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The Death of the Automobile Dealership (2025?)

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a year ago - 3 minutes read

There are many changes in the air. Disruption is all around us. This is something that we discuss a great deal in the world of cryptocurrency. However, this is far from a monopoly.

Many industries are getting completely upended.

When it comes to automobiles, there is no doubt that Tesla is a force to be reckoned with. Not only did they usher in the Electric Vehicle (EV) age, they also started to use the direct sales model.

This is radically different as compared to what the legacy automakers do. They are still operating with a dealer network. How much longer will this transpire?

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Ford Changing Things Up

Earlier this year, Jim Farley, the CEO of Ford, announced that the EV and ICE autos would be treated as separate entities. In other words, they are two completely different divisions.

This is important because it could put a monkey wrench in the dealership arrangement.

One other concept that Farley expressed is that he sees dealership as mega-service centers. This could be a negative for the dealership since EV maintenance is reduce as compared to the ICE counterparts.

Before going any further, let us be clear: it is going to take more than a decade for EVs to displace the majority of ICE vehicles. Nevertheless, the transition already started with the technology expected to improve over the next decade.

Here is a video that really details some of this.

The main premise is that Ford will not be the only one to do this. Instead, over the next few years, as we move into the middle of this decade, other manufacturers will follow suit. General Motors is already selling their electric Hummer online.

It is easy to see how the distribution channel could change over the next few years. Since Tesla broke the mold, and start ups like Lucid and Rivian are following, it makes sense for the legacy automakers to control the sales process also.

Of course, few customers will be upset with this. Going to a car dealership seems to rank low on most people's wish list. Few enjoy the process.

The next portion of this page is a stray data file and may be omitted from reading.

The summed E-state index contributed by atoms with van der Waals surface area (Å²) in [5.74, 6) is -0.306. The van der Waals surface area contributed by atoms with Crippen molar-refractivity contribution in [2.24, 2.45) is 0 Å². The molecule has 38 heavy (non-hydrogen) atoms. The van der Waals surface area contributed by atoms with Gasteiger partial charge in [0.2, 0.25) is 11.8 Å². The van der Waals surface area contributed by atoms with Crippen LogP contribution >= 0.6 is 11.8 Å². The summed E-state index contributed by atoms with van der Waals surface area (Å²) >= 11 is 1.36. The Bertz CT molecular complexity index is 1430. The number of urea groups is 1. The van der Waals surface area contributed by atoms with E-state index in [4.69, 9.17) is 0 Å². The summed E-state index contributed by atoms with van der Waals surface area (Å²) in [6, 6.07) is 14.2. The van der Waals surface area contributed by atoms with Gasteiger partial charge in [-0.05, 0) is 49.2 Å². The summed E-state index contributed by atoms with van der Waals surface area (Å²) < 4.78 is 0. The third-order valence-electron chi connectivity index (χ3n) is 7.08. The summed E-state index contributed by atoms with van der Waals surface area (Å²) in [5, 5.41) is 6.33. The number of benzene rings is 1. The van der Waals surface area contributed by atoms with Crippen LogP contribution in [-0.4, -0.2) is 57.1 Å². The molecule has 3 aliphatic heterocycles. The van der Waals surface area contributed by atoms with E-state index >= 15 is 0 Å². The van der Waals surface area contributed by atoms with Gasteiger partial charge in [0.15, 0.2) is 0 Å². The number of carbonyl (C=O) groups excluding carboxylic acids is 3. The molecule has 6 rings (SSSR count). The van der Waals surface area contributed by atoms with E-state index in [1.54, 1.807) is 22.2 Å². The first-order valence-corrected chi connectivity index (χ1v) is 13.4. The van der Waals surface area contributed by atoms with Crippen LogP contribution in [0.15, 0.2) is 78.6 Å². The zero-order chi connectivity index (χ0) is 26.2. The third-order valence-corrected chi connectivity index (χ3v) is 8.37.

Just Like Banking

It is hard to fathom something that is so ingrained being destroyed completely. Yet, isn't this exactly what happened with the shopping mall in the United States. Online shopping decimated the physical retail outlets.

Why couldn't the Internet do the same to car dealerships? After all, they are nothing more than physical car stores.

The disbelief is something we encounter in cryptocurrency with the banks. Yet, even before cryptocurrency works its magic, we are seeing the banking industry getting smaller.

Banks will likely continue shuttering stores at a rate of 2% to 3% annually, predicts Andrew Hovet, Director at Curinos.

This is some serious downsizing.

In 2021, the industry saw a record number of bank branches closed:

Data from S&P Global Market Intelligence at the start of 2022 found net closures were up 38% from the previous record of 2,126 in 2020. The greatest numbers of bank branch closures came from Wells Fargo (267), U.S. Bancorp (200), Bank of America (166), and JPMorganChase (129).

Of course, as we know, a cryptocurrency wallet does what most people use a bank for: sends, receives, and stores money.

Thus, if stablecoins can mimic the USD (hold the peg), as an example, many will find holding value as a fine replacement for a bank account.

This is one of the main reasons for commercial and retail banks to fear a CBDC.

In the end, we are looking at massive disruption. Bank branches and automobile dealerships are going the way of the shopping mall. It appears there will be a lot of commercial real estate available over the next decade.


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